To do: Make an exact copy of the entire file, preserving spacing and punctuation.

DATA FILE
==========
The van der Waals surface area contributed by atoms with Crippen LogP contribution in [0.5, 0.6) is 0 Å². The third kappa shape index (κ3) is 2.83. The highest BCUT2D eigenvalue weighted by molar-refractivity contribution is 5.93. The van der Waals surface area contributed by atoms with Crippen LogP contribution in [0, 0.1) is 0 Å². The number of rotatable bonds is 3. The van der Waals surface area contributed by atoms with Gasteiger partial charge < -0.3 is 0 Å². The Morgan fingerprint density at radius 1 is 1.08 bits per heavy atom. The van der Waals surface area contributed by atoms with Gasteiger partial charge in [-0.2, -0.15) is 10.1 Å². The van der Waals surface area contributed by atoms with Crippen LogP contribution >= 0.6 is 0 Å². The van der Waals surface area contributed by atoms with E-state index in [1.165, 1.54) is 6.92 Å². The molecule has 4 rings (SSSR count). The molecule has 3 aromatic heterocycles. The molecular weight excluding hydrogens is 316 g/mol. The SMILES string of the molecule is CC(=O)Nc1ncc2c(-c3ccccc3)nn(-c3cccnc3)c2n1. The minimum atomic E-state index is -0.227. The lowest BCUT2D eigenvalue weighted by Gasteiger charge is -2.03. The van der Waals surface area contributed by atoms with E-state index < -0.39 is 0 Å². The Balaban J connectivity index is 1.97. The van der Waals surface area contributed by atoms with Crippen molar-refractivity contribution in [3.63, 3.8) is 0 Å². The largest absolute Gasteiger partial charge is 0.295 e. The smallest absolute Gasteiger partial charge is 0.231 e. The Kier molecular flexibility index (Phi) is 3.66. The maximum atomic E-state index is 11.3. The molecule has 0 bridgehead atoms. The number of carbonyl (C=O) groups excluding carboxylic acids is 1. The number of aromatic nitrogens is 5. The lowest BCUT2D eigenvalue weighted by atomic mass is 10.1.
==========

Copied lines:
The van der Waals surface area contributed by atoms with Crippen LogP contribution in [0.5, 0.6) is 0 Å². The third kappa shape index (κ3) is 2.83. The highest BCUT2D eigenvalue weighted by molar-refractivity contribution is 5.93. The van der Waals surface area contributed by atoms with Crippen LogP contribution in [0, 0.1) is 0 Å². The number of rotatable bonds is 3. The van der Waals surface area contributed by atoms with Gasteiger partial charge < -0.3 is 0 Å². The Morgan fingerprint density at radius 1 is 1.08 bits per heavy atom. The van der Waals surface area contributed by atoms with Gasteiger partial charge in [-0.2, -0.15) is 10.1 Å². The van der Waals surface area contributed by atoms with Crippen LogP contribution >= 0.6 is 0 Å². The van der Waals surface area contributed by atoms with E-state index in [1.165, 1.54) is 6.92 Å². The molecule has 4 rings (SSSR count). The molecule has 3 aromatic heterocycles. The molecular weight excluding hydrogens is 316 g/mol. The SMILES string of the molecule is CC(=O)Nc1ncc2c(-c3ccccc3)nn(-c3cccnc3)c2n1. The minimum atomic E-state index is -0.227. The lowest BCUT2D eigenvalue weighted by Gasteiger charge is -2.03. The van der Waals surface area contributed by atoms with E-state index < -0.39 is 0 Å². The Balaban J connectivity index is 1.97. The van der Waals surface area contributed by atoms with Crippen molar-refractivity contribution in [3.63, 3.8) is 0 Å². The largest absolute Gasteiger partial charge is 0.295 e. The smallest absolute Gasteiger partial charge is 0.231 e. The Kier molecular flexibility index (Phi) is 3.66. The maximum atomic E-state index is 11.3. The molecule has 0 bridgehead atoms. The number of carbonyl (C=O) groups excluding carboxylic acids is 1. The number of aromatic nitrogens is 5. The lowest BCUT2D eigenvalue weighted by atomic mass is 10.1.